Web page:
that Panbiogeography is a "progressive research program". So many people tried to argue that it can not be one but none of those criticisms take the perspective presented by Anderson et al. It only remains to establish a "definitive" panbiogeographic data set. If I can get my Urodelan application to work within Head's primate structure such records might b e able to become such. "Terms colinear" become expressed as linear combinations of component parameters and do not depend to specific use of some of Bertrand Russell's concepts(Strecke) that I used.

+++++++++++++++++++++++++++++++++++++++

Here we show how to
build those multiple generalized track models with this new methodology by using different
number of individual track, node and mass parameters.

We develop an AIC criterion for
model selection and demonstrate the new methodology to predicting distributions
not in the original data set as well as projecting sets of compatible taxonomic trees for use in taxonomy.

Constructiing a generalized track with more parameters results in a "better fit"(more parameters per area) to the biogeographic record data. Here one might model the apparent geographic trend below with 4 or 13 parameters (Simply select a covering size and place them over locations where all individual tracks are represented and distribute them to maximize the total number of collection records within all of the covergings.

Weston wrote, "Croizat regarded generalised tracks as having a statistical basis, their degree of justification being directly related to the number of individual tracks consistent with them."

Here show a use of the Akaike Information Criterion to develop "degrees of justification" for a particular generalised track model as well via model averaging for cross model average of the track parts (which includes individual tracks but may also have nodes, anti-nodes, masses and different algebraic cosets associated with a particular baseline directed).

Model selection leads
a generalized track statements and individual parameter model averaging can
provide statistical means to predict missing data in other phyla not used to
create the generalized track. This is really exciting!!

In this sense tracks are eminently statisticaland meaningful.(Some of the discrensipciy about Croizat
tracks being statistical or not stem from the differenece of the null vs
multiple model significna e in statstiics). Thus to be logically valid the "explicit statistical basis" of Weston need not have a model wich is "the truth" as in some Bayesian applications which might be tried here in expanding from Pag's use of minimal spanning trees for constructing individual tracks. The statistics will be developed as different probabilites are assoicated with different MST indiviudal tracks, nodes masses and coset basline parts sum to one both for the historical biogeography as well as for the total taxonomic or clade node information derivable.

A history of Panbiogeographic notions of the node are
related to this approach. Nicely, Heads (Molecular Panbiogeography of the Tropics (page 2) wrote "In contrast, geologists (Chamberlin, 1890, repreinted 1965) and now molecular biologists (Hickerson et.al., 2010) cite the method of "multiple working hypotheses," to explain a given phenomenon. Accepting a single interpretation as definitive can be counter productive" and Anderson (Model Based Inference in the Life Sciences (page1) opens with Chamberlin and "science philosophy" based on multiple working hypotheses.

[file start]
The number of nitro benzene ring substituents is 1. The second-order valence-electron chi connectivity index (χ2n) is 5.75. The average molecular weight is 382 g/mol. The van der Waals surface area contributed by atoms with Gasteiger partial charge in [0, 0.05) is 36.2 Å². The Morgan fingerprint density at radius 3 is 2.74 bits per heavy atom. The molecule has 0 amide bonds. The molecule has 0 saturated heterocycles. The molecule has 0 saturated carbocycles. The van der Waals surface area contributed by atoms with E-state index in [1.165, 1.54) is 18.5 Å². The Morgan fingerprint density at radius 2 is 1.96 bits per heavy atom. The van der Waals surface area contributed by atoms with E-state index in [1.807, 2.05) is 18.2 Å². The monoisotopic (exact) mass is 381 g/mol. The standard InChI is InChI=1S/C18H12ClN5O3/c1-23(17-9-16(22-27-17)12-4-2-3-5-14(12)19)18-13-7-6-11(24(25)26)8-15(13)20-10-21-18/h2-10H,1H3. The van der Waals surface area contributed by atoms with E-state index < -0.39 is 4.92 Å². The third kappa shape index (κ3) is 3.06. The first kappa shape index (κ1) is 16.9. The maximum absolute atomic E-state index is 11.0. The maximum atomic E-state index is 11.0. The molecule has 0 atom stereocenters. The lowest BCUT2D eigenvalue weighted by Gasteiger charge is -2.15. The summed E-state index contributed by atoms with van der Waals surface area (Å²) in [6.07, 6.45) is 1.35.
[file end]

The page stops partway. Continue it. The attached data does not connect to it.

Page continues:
Robin Craw introduced the notionof null hypothesis testing of tracks with
Clique Compatibility.

solution to the congruence problem is presented and a route to combination with phlogenetic
systematic multi-model truthing is hinted at. We will be able to use the mutliple hypotheses of molecular panbiogeography and molecular biology in terms of track parts thus fusing the nodes of panbiogeography and cladistics as Nelson realized was happening panbiogeographically.

Through the creation of multiple models it becomes possible
to lessen the apparent subjectivity in the intial description of the
parameters. I will account this in the "evolution " of models which proceeds wholly within panbiogeography and does not depend on systematics at all.

This may appear counter
intuitive since the multiple model can only approximate truth from the models
it contains. The missing true model however must be phylogentically informative overall. That model just is never the one the panbiogeographer works with.

While the true model need
not be in the set evolution as a fact specifies that there is some true model-
How well the forces implied by the multiple models fits the substance of the
truth however canbe bettered by
improved inference given the initial set.

For intance futher tests of Head's molecular panbiogeography of the tropics will result in global systematic changes that may or may not be able to evolve as he proceeds to do the same for Australia.

So if the intial set is well ordered beyond and organon (threshold) it
may work recursively and objectgively to attain the true substance that gave
rise to the the various sets of forces derivable.A very poor intitally subjective set however
will never be able to do this.

It is
suggested that with respect to salamander speciation in Eastern USA that the